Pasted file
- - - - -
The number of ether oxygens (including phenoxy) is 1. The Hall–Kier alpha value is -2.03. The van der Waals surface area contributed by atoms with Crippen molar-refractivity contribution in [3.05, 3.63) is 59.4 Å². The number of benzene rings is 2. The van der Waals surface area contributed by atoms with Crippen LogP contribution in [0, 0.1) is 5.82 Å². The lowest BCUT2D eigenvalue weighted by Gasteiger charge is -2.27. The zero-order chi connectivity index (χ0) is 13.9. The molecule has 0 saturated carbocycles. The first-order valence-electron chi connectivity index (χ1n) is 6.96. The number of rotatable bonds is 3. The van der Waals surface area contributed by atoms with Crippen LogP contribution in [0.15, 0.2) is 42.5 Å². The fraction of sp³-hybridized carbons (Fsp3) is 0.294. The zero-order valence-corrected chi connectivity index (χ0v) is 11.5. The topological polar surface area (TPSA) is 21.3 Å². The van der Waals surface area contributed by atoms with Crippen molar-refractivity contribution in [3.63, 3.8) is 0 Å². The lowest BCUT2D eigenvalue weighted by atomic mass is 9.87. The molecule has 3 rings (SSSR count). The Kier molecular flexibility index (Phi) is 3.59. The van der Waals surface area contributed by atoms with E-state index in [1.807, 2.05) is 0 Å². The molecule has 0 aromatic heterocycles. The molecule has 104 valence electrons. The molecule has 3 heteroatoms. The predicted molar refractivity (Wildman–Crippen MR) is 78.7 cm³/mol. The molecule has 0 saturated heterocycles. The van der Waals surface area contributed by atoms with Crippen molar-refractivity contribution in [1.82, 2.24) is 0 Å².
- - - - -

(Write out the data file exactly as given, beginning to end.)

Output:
The number of ether oxygens (including phenoxy) is 1. The Hall–Kier alpha value is -2.03. The van der Waals surface area contributed by atoms with Crippen molar-refractivity contribution in [3.05, 3.63) is 59.4 Å². The number of benzene rings is 2. The van der Waals surface area contributed by atoms with Crippen LogP contribution in [0, 0.1) is 5.82 Å². The lowest BCUT2D eigenvalue weighted by Gasteiger charge is -2.27. The zero-order chi connectivity index (χ0) is 13.9. The molecule has 0 saturated carbocycles. The first-order valence-electron chi connectivity index (χ1n) is 6.96. The number of rotatable bonds is 3. The van der Waals surface area contributed by atoms with Crippen LogP contribution in [0.15, 0.2) is 42.5 Å². The fraction of sp³-hybridized carbons (Fsp3) is 0.294. The zero-order valence-corrected chi connectivity index (χ0v) is 11.5. The topological polar surface area (TPSA) is 21.3 Å². The van der Waals surface area contributed by atoms with Crippen molar-refractivity contribution in [3.63, 3.8) is 0 Å². The lowest BCUT2D eigenvalue weighted by atomic mass is 9.87. The molecule has 3 rings (SSSR count). The Kier molecular flexibility index (Phi) is 3.59. The van der Waals surface area contributed by atoms with E-state index in [1.807, 2.05) is 0 Å². The molecule has 0 aromatic heterocycles. The molecule has 104 valence electrons. The molecule has 3 heteroatoms. The predicted molar refractivity (Wildman–Crippen MR) is 78.7 cm³/mol. The molecule has 0 saturated heterocycles. The van der Waals surface area contributed by atoms with Crippen molar-refractivity contribution in [1.82, 2.24) is 0 Å².